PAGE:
EDINBURGH - Who invests better in a given stock market, the home team or a foreign competitor?
While the virtues of a centralized investment team vs. those of local experts have been debated for years among money managers, relatively little research has been done when domestic pension funds are competing head-to-head with foreign counterparts.
According to a report by The WM Co., the answer lies heavily in favor of the domestic investor. The Edinburgh-based performance measurement firm found U.S., British and Dutch pension funds consistently outperform their international rivals in their home markets.
Part of the explanation may be that domestic funds typically are more diversified in their home markets than the competitors, said Gordon Bagot, WM's director of research and consultancy.
Foreign-based funds typically invest a minority of assets in non-domestic equities, and a smaller amount in any given market. Often, they are more heavily weighted in larger-capitalization stocks, and thus may lose higher returns from smaller-cap stocks. While an individual foreign pension fund might outperform the domestic average, collectively they fail to, Mr. Bagot said.
Another factor is that managers with international or global mandates are less focused on individual market segments and more concerned with investments and performance of the entire portfolio, said Meredith Brooks, director-investment services, Frank Russell International, London.
Still, an analysis of WM's data finds results are not uniform. In its fifth annual report on the subject, titled "Home and Away," WM Co. officials used three-year rolling averages plotted relative to local market averages.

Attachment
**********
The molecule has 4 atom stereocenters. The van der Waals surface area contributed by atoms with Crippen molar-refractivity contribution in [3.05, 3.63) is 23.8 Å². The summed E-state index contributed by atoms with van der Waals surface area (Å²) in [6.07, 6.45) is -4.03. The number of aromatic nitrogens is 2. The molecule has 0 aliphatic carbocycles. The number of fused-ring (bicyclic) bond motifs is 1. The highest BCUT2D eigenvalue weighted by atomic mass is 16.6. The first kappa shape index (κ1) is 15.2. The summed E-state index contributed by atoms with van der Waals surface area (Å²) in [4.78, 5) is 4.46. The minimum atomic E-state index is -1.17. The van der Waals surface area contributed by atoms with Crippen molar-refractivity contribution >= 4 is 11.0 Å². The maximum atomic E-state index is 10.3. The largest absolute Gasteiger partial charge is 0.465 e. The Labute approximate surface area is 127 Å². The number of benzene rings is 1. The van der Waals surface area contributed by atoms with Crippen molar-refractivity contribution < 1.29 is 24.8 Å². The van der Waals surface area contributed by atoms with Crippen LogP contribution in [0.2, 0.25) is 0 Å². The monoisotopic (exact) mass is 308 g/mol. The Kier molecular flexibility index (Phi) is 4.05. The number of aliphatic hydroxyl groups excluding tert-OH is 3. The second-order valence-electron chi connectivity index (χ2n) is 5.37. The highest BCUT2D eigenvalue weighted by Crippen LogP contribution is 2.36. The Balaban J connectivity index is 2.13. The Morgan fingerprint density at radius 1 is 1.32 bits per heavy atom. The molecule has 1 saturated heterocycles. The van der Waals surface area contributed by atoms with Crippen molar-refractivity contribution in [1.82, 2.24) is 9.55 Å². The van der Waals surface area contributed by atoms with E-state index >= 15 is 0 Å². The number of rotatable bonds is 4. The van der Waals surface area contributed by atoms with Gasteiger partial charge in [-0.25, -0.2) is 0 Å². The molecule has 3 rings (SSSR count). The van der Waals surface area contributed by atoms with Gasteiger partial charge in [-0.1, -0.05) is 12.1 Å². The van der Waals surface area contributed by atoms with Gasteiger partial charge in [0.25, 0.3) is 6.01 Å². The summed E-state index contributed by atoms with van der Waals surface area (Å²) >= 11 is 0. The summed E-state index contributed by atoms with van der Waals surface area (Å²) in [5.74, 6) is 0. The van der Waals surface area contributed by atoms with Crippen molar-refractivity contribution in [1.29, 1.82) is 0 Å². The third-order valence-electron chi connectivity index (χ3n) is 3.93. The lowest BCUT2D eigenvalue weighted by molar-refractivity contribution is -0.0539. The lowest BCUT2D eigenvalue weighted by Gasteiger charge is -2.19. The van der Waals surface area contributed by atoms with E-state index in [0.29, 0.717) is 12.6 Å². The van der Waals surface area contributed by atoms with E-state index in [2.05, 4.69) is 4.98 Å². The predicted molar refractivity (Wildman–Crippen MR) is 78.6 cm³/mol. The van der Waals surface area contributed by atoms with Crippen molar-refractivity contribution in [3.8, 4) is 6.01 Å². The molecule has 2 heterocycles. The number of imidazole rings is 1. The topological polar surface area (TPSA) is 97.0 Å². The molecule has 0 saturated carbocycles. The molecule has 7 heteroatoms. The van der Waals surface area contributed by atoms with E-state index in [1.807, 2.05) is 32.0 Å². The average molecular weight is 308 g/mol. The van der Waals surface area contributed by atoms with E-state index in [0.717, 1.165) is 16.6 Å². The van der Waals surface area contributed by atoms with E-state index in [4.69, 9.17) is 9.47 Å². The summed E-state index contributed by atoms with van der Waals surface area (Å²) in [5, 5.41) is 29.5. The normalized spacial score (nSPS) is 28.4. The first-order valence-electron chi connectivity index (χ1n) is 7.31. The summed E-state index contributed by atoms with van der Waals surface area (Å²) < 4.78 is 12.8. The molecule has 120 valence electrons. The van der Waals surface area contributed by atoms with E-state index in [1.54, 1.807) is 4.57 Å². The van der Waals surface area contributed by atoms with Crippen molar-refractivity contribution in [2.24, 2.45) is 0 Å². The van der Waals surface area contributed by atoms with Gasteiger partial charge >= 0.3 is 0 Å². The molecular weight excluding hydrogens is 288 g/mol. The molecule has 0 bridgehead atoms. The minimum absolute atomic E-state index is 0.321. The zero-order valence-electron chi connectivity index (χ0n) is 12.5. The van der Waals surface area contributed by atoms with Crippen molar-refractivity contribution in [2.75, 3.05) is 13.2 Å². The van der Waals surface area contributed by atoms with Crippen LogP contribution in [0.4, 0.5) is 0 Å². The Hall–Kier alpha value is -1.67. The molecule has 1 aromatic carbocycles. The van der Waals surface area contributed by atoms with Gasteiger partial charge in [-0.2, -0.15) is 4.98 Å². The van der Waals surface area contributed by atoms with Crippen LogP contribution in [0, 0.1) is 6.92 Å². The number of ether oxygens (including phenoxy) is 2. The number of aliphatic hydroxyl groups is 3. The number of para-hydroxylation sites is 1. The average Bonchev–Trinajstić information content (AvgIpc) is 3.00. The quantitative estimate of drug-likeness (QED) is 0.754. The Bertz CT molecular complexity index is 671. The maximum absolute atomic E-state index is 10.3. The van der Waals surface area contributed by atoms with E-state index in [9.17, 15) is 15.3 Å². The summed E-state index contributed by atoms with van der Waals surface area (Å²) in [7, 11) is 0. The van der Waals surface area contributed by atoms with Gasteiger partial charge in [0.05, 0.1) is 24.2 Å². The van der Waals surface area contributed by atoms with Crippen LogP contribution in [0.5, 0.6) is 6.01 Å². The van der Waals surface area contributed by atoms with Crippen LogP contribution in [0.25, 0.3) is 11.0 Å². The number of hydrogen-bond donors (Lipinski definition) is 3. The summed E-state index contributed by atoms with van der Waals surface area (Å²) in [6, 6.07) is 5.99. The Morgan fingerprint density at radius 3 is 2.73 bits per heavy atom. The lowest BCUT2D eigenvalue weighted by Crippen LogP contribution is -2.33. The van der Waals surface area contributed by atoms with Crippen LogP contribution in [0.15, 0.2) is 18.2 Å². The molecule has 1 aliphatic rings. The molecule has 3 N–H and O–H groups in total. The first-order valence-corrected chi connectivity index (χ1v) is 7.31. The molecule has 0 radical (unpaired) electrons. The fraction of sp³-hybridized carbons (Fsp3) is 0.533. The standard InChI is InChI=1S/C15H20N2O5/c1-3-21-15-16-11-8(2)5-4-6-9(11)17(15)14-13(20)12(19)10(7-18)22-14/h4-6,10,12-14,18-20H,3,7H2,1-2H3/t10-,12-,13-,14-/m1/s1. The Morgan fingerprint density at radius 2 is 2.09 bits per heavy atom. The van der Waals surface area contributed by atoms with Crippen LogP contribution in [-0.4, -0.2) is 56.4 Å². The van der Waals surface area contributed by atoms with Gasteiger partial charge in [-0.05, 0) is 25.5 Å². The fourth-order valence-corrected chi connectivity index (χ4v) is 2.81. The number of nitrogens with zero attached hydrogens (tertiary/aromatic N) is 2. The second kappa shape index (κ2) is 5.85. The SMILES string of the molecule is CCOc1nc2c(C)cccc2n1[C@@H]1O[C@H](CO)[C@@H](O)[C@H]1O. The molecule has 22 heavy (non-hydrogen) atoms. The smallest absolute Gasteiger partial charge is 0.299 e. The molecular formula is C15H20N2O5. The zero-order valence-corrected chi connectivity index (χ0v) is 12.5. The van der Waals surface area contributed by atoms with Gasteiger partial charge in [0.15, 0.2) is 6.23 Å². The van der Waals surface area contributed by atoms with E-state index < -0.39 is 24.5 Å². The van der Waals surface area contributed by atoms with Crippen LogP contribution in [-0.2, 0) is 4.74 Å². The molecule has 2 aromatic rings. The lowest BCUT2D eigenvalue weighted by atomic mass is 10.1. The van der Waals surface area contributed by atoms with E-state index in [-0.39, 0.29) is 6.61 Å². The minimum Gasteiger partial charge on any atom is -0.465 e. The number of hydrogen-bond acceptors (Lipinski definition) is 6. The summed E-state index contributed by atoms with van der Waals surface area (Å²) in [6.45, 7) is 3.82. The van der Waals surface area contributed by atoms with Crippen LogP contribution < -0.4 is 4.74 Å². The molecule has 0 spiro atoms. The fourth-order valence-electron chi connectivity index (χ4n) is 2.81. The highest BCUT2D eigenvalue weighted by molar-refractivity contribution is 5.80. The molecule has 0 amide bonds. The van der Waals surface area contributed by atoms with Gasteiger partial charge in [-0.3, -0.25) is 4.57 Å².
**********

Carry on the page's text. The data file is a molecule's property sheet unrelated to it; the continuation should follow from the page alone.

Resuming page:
The U.K. market provides one of the clearest contrasts. The data from three-year periods from the end of 1986 through the end of 1993 reveals returns of U.K. pension funds have closely followed the Financial Times-Stock Exchange All-Share index. After adjusting for the bid-offer spread and the costs of investing new cashflow, the returns are nearly the same, the report said.
In comparison, U.S. pension funds substantially underperformed the index over time. Their results would place them in the bottom quartile during the entire period, and in the 83rd percentile in the three-year period ended December 1993, WM found.
U.S. funds are less diversified than their British counterparts and tend to concentrate holdings in larger-cap U.K. stocks, which fared poorly in 1993, the report noted. Sufficient data from Dutch fund investments in British stocks were not available.
Similarly, Dutch pension funds consistently have been the best investors in Dutch stocks, hewing close to the average return. In contrast, U.K. pension funds greatly underperformed the FT-A World Index for Holland for the three-year periods ending in 1986 and 1987, by up to 11 percentage points. Returns were around three percentage points a year below the index in the next few years and have tracked the index closely since 1992.
U.S. funds have underperformed the Dutch index since the end of 1988. From the third quarter of 1990, U.S. pension funds have underperformed both U.K. and Dutch funds in every period.
But U.S. pension funds outperformed the British and Dutch funds in the U.S. market. Returns for U.S. funds have been closest to the Standard & Poor's 500 Index for the 10 years, outperforming in eight of the 24 three-year periods - including the last five.
Interestingly, Dutch funds have outperformed their British peers in every period for which data is available.
A further comparison is found in the Japanese stock market, where no fund enjoyed a home-team advantage. All three groups underperformed the Tokyo New Stock Exchange Index for periods up to the fourth quarter of 1989.
For the next two periods, both U.K. and U.S. funds closely tracked the index. Thereafter, both outperformed the index, with the exception of two periods. But in all periods except one, British funds beat U.S. funds.
Dutch funds, in comparison, continued to lag the index through 1990, four periods more than their American and British peers. They continued to trail their foreign peers in more recent periods, although lately they have produced better returns than their U.S. counterparts.